The following is a guest post by Jenny Paxson of the Packard Campus.
Thursday, April 26 (7:30 p.m.)
A Day at the Races (MGM, 1937)
In this classic Marx Brothers comedy, veterinarian Hugo Z. Hackenbush (Groucho Marx) is hired as chief of staff for the financially troubled Standish Sanitarium at the insistence of wealthy hypochondriac patient Mrs. Emily Upjohn (Margaret Dumont). Soon after, the facility’s owner Judy Standish (Maureen O’Sullivan) finds herself caught up in the world of horse racing after her fiancé (Allan Jones) blows his life savings on a racehorse named Hi-Hat with the hopes of winning enough money to avoid foreclosure for the sanitarium. Zany shenanigans ensue by jockey Harpo Marx and racing tipster Chico Marx. Directed by Sam Wood, the film features some of the trio’s funniest set pieces including “Tutsi Fruitsy Ice Cream” and Chico selling racing tip books to Groucho. 111 mins.
Friday, April 27 (7:30 p.m.)
Mutiny on the Bounty (MGM, 1935)
This fact-based epic classic is an engrossing adaptation of the Nordhoff-Hall book about a clash of wills between the tyrannical Captain Bligh (Charles Laughton) and his mutinous crew led by Fletcher Christian (Clark Gable) aboard the HMS Bounty, an 18th-century British merchantman in the South Seas. Directed by Frank Lloyd, “Mutiny on the Bounty” won the Best Picture Academy Award. It was the only film to receive three nominations for the Academy Award for Best Actor: Clark Gable, Charles Laughton, and Franchot Tone. Because of this, the Academy introduced a Best Supporting Actor Oscar the following year. 132 min.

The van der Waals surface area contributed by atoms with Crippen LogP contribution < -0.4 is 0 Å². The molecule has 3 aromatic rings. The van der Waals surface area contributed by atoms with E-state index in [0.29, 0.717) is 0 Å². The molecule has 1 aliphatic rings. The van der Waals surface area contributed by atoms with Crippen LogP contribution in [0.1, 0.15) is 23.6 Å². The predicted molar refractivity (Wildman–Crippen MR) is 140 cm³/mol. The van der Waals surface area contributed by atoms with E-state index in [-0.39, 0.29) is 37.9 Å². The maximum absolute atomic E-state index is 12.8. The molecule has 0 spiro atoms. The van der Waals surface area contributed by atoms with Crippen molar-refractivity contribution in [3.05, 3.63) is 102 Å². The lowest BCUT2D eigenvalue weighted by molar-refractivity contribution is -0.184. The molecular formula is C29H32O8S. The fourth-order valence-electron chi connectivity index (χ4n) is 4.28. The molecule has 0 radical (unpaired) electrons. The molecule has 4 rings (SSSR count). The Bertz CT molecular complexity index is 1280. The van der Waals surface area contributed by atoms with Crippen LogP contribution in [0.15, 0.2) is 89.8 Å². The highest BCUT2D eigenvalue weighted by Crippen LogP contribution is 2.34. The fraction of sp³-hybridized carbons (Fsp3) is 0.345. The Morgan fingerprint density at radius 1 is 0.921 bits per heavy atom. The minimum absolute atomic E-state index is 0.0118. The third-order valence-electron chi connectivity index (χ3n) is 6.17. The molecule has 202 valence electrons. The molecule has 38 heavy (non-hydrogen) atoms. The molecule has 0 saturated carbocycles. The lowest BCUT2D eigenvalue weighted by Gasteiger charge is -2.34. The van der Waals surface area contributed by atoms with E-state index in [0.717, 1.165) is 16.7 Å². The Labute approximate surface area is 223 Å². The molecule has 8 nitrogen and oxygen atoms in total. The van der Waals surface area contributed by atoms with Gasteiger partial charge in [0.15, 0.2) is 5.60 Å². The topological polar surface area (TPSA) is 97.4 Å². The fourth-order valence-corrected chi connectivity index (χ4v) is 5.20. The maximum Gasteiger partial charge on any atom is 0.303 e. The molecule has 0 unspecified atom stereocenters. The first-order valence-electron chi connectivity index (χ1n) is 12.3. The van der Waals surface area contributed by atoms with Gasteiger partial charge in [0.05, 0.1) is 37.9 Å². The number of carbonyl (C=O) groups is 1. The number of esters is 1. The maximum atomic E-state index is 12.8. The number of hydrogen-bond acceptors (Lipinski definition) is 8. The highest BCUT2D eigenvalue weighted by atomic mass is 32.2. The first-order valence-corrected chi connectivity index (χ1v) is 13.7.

Saturday, April 28 (7:30 p.m.)
Back Pay (Paramount, 1922)
Directed by Frank Borzage, winner of the first Best Director Academy Award (for “Seventh Heaven” in 1927), this romantic drama stars Seena Owen as Hester Bevins, a simple country girl who yearns for adventure. Though she has a handsome young man, Jerry, who is devoted to her, she leaves her village and goes to New York in search of a grander life. There she becomes the lover of a wealthy and unscrupulous businessman. But when Jerry returns blinded and dying from the war, Hester must choose between her new life and the man whose loyalty to her has never failed. Frances Marion wrote the screenplay based on a short story of the same name by Fannie Hurst. This 35 mm tinted film print was restored by the Library of Congress Motion Picture Conservation Center. 70 min. The 10 min. short “Federated Screen Review # 5” will precede the feature. Live musical accompaniment will be provided by Andrew Simpson.
For more information on our programs, please visit the website at: www.loc.gov/avconservation/theater/.